Hospital mergers are in the news again, the latest warning sign when it comes to the risk of patient injury or death in the U.S. healthcare system.
The nation’s largest hospital and health-care conglomerates often tout economies of scale and improved services when announcing acquisitions or otherwise swallowing up the competition. However, The New York Times became the latest media outlet to question those assertions when it published a report this month that found a decline in level of care associated with hospital mergers.
While such mergers may offer cost-savings and other economies for providers, they result in fewer choices for patients and physicians, higher prices, and reduced quality of care, including an increase in mortality and major health setbacks as competition falls.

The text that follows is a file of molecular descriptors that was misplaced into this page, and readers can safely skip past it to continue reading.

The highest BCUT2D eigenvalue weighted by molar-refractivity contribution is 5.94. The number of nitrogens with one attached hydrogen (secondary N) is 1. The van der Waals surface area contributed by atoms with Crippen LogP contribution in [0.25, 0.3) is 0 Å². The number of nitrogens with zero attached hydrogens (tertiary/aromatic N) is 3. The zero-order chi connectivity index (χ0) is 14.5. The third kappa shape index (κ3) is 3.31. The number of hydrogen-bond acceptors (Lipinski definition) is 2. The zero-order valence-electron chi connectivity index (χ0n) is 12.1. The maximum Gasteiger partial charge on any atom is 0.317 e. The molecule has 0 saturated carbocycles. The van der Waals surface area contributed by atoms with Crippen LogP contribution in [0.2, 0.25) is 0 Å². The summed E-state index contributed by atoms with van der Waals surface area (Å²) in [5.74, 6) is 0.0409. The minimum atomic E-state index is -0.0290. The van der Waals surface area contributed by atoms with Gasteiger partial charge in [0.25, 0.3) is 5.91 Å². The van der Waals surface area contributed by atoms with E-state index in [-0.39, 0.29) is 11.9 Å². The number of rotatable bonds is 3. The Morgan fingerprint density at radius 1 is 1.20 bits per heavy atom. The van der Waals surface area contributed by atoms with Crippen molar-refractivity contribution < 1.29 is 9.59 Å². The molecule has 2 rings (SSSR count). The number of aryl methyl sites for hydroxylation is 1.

Our medical malpractice lawyers in Boston continue to fight for patient rights as the profit-motive erodes what few safeguards exist when it comes to protecting the American healthcare consumer from bad doctors, dangerous hospitals, deadly pharmaceuticals and defective medical products.